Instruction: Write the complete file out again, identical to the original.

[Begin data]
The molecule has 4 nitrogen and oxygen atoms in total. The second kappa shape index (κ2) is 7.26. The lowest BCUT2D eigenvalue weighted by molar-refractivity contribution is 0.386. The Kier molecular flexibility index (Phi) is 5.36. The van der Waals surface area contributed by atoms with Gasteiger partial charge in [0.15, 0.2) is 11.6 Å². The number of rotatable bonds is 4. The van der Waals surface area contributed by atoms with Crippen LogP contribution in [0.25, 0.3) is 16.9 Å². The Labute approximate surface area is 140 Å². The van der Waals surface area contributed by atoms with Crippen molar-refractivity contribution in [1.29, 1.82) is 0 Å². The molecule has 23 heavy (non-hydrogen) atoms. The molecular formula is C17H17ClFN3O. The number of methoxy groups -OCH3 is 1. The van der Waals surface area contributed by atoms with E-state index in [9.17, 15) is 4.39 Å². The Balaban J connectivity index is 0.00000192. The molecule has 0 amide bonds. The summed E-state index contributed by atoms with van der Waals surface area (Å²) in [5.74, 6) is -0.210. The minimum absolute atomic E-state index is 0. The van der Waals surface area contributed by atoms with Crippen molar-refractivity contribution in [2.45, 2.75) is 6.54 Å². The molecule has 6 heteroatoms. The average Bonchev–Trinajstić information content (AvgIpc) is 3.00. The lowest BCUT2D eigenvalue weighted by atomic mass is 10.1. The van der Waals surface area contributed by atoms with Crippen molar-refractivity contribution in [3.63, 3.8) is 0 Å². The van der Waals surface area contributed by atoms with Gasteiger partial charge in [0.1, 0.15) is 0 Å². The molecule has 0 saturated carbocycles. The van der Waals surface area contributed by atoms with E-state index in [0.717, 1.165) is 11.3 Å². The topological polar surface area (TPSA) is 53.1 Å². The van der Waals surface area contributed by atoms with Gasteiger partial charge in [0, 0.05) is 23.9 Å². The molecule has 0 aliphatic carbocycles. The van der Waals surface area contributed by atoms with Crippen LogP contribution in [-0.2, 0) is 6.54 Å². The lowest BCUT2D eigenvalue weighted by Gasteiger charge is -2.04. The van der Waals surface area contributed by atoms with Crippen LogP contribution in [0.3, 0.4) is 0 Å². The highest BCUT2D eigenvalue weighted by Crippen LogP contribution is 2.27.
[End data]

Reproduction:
The molecule has 4 nitrogen and oxygen atoms in total. The second kappa shape index (κ2) is 7.26. The lowest BCUT2D eigenvalue weighted by molar-refractivity contribution is 0.386. The Kier molecular flexibility index (Phi) is 5.36. The van der Waals surface area contributed by atoms with Gasteiger partial charge in [0.15, 0.2) is 11.6 Å². The number of rotatable bonds is 4. The van der Waals surface area contributed by atoms with Crippen LogP contribution in [0.25, 0.3) is 16.9 Å². The Labute approximate surface area is 140 Å². The van der Waals surface area contributed by atoms with Crippen molar-refractivity contribution in [1.29, 1.82) is 0 Å². The molecule has 23 heavy (non-hydrogen) atoms. The molecular formula is C17H17ClFN3O. The number of methoxy groups -OCH3 is 1. The van der Waals surface area contributed by atoms with E-state index in [9.17, 15) is 4.39 Å². The Balaban J connectivity index is 0.00000192. The molecule has 0 amide bonds. The summed E-state index contributed by atoms with van der Waals surface area (Å²) in [5.74, 6) is -0.210. The minimum absolute atomic E-state index is 0. The van der Waals surface area contributed by atoms with Crippen molar-refractivity contribution in [2.45, 2.75) is 6.54 Å². The molecule has 6 heteroatoms. The average Bonchev–Trinajstić information content (AvgIpc) is 3.00. The lowest BCUT2D eigenvalue weighted by atomic mass is 10.1. The van der Waals surface area contributed by atoms with Crippen molar-refractivity contribution in [3.63, 3.8) is 0 Å². The van der Waals surface area contributed by atoms with Gasteiger partial charge in [0.1, 0.15) is 0 Å². The molecule has 0 saturated carbocycles. The van der Waals surface area contributed by atoms with E-state index in [0.717, 1.165) is 11.3 Å². The topological polar surface area (TPSA) is 53.1 Å². The van der Waals surface area contributed by atoms with Gasteiger partial charge in [0, 0.05) is 23.9 Å². The molecule has 0 aliphatic carbocycles. The van der Waals surface area contributed by atoms with Crippen LogP contribution in [-0.2, 0) is 6.54 Å². The lowest BCUT2D eigenvalue weighted by Gasteiger charge is -2.04. The van der Waals surface area contributed by atoms with Crippen LogP contribution in [0.3, 0.4) is 0 Å². The highest BCUT2D eigenvalue weighted by Crippen LogP contribution is 2.27.